HODGES v. ERICKSON et al.
This is the second appearance of this Dram Shop Act case before this Court. David Hodges filed the action against Paul and Brenda Erickson (“the Ericksons”) to recover damages for injuries sustained in a collision with Brian Hammock shortly after Brian left a party at the Ericksons' home. In Erickson v. Hodges1 (“Erickson I”), we vacated the trial court's order denying the Ericksons' motion for summary judgment and remanded for the court to consider the deposition of Brian's brother, Scott Hammock. Upon remand, the trial court granted summary judgment to the Ericksons. Hodges appeals, and we affirm.
The facts recited in Erickson I will be recounted here only to the extent necessary to dispose of this appeal. We view those facts, as well as Scott's deposition, and all reasonable inferences that may be drawn from the evidence in the light most favorable to Hodges, as the nonmovant on summary judgment.2 So viewed, the record shows that on January 23, 1999, the Ericksons held a party at their home with an unattended, open, self-service bar located in the basement. About 50 to 60 guests attended the party. In addition, the Ericksons' 23-year-old son, David, was allowed to invite friends who were known by his parents. David invited approximately eight adult friends, including Scott Hammock. Sometime during the party, and without the knowledge or consent of David or the Ericksons, Scott paged his 21-year-old brother, Brian, and invited him to the party. David did not see Brian drinking at the party and does not recall talking to him at the party. Neither David nor the Ericksons were aware of the time Brian left the party or his condition at that time. Approximately one-half mile from the Ericksons' home, Brian's car collided with Hodges' car. Brian Hammock pled guilty to driving under the influence as a result of this incident, and Hodges brought the instant action under the Dram Shop Act.3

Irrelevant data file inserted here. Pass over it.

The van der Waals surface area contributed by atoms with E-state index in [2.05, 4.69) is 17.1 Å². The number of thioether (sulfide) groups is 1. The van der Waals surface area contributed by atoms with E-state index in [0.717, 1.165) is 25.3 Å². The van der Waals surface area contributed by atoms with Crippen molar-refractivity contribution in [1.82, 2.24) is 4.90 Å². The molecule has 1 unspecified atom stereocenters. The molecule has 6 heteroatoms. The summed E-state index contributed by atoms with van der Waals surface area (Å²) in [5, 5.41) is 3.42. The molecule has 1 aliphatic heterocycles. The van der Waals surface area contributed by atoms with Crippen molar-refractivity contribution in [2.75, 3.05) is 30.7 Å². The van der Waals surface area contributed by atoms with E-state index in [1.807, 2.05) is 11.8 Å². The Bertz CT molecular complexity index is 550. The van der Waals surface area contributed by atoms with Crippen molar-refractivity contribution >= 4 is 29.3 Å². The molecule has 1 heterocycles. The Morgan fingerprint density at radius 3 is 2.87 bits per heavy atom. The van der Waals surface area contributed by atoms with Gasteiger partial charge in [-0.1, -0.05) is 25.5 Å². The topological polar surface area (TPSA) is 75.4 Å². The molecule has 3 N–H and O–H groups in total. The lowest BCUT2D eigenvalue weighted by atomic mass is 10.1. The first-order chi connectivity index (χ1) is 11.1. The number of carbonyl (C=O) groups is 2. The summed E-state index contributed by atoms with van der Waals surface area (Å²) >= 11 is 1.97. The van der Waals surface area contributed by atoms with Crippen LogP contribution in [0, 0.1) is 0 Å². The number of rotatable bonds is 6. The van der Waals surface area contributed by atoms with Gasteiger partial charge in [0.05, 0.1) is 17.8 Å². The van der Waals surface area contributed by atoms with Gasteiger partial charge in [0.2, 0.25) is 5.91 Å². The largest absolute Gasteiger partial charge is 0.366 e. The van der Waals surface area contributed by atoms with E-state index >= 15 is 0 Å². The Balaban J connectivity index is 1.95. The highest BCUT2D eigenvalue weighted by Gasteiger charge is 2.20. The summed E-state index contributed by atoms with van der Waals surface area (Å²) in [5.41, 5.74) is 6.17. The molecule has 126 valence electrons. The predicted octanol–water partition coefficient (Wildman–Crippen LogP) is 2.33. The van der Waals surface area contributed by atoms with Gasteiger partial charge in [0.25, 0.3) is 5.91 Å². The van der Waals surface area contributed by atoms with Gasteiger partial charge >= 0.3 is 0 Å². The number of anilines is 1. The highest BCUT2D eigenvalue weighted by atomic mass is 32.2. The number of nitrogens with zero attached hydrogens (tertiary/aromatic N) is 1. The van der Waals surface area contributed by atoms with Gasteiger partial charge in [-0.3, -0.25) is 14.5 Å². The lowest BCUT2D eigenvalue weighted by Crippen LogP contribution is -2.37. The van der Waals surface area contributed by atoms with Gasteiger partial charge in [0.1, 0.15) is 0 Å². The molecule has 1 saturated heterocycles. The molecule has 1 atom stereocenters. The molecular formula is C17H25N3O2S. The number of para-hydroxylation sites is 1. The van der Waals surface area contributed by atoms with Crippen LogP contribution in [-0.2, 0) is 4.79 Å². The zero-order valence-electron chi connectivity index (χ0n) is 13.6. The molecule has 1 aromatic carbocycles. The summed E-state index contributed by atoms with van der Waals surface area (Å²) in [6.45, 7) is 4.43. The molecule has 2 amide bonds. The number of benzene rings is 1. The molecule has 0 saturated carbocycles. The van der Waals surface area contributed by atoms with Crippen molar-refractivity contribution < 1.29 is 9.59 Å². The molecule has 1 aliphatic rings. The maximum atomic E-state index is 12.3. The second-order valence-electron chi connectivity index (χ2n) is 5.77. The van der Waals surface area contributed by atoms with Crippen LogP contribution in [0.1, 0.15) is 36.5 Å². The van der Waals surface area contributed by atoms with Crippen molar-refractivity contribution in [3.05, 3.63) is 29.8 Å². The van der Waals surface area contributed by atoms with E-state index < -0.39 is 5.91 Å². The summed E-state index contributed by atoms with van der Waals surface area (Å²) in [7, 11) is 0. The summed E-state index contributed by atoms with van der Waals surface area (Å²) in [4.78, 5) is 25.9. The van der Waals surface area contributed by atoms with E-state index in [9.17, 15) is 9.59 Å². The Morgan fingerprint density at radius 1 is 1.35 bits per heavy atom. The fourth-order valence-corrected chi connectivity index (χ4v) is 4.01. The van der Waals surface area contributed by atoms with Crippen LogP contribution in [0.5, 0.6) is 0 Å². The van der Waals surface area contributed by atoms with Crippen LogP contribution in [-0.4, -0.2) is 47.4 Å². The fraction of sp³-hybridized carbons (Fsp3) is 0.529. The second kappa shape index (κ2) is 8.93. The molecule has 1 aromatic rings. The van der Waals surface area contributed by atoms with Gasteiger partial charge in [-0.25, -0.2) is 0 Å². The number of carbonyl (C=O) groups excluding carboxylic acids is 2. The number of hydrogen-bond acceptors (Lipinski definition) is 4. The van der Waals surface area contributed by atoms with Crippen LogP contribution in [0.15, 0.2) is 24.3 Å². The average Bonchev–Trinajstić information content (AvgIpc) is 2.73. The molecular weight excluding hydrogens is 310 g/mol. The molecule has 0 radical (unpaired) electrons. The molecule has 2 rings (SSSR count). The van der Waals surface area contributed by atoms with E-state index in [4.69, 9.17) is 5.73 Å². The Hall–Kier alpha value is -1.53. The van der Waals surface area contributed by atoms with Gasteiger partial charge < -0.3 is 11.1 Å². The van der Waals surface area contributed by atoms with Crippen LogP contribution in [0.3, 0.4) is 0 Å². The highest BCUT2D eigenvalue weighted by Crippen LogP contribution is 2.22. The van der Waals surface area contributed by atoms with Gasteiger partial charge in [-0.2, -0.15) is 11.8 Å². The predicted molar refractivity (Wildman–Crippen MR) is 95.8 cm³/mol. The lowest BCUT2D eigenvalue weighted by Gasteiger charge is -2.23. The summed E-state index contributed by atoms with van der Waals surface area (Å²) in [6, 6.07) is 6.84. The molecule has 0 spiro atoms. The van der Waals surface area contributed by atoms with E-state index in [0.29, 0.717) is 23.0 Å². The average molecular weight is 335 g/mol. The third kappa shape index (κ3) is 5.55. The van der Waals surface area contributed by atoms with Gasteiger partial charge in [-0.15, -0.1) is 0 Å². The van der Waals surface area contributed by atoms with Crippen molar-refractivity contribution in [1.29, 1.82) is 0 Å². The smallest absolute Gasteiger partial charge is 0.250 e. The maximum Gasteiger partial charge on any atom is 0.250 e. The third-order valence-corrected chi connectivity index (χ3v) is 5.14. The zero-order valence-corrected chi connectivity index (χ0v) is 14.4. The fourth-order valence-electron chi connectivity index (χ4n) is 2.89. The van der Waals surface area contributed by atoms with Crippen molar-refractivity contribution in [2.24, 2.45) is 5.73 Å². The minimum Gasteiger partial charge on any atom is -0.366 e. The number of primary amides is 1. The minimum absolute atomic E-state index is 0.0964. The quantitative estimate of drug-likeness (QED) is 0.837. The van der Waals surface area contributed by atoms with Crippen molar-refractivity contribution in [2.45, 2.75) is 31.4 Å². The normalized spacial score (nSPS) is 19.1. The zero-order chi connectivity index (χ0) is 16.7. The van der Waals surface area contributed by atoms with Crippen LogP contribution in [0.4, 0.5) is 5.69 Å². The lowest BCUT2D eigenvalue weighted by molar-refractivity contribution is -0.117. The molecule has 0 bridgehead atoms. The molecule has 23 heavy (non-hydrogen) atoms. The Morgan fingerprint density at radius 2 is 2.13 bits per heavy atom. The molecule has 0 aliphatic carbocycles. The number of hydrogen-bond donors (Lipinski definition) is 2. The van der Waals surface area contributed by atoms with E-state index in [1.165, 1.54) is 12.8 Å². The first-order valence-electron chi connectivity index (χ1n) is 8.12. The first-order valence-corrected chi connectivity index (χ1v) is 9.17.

The Act provides in relevant part as follows:
A person ․ who knowingly sells, furnishes, or serves alcoholic beverages to a person who is in a state of noticeable intoxication, knowing that such person will soon be driving a motor vehicle, may become liable for injury or damage caused by or resulting from the intoxication of such minor or person when the sale, furnishing, or serving is the proximate cause of such injury or damage. 4
In Erickson I, we held that, even if a question of fact existed as to whether the Ericksons furnished alcoholic beverages to Brian, there was no evidence that Brian was in a state of noticeable intoxication at the time he was furnished alcoholic beverages. Scott's deposition does not alter this conclusion. Although Scott testified that Brian drank “Crown and Coke” at the party, Scott had no idea how many drinks Brian consumed or whether Brian became intoxicated.5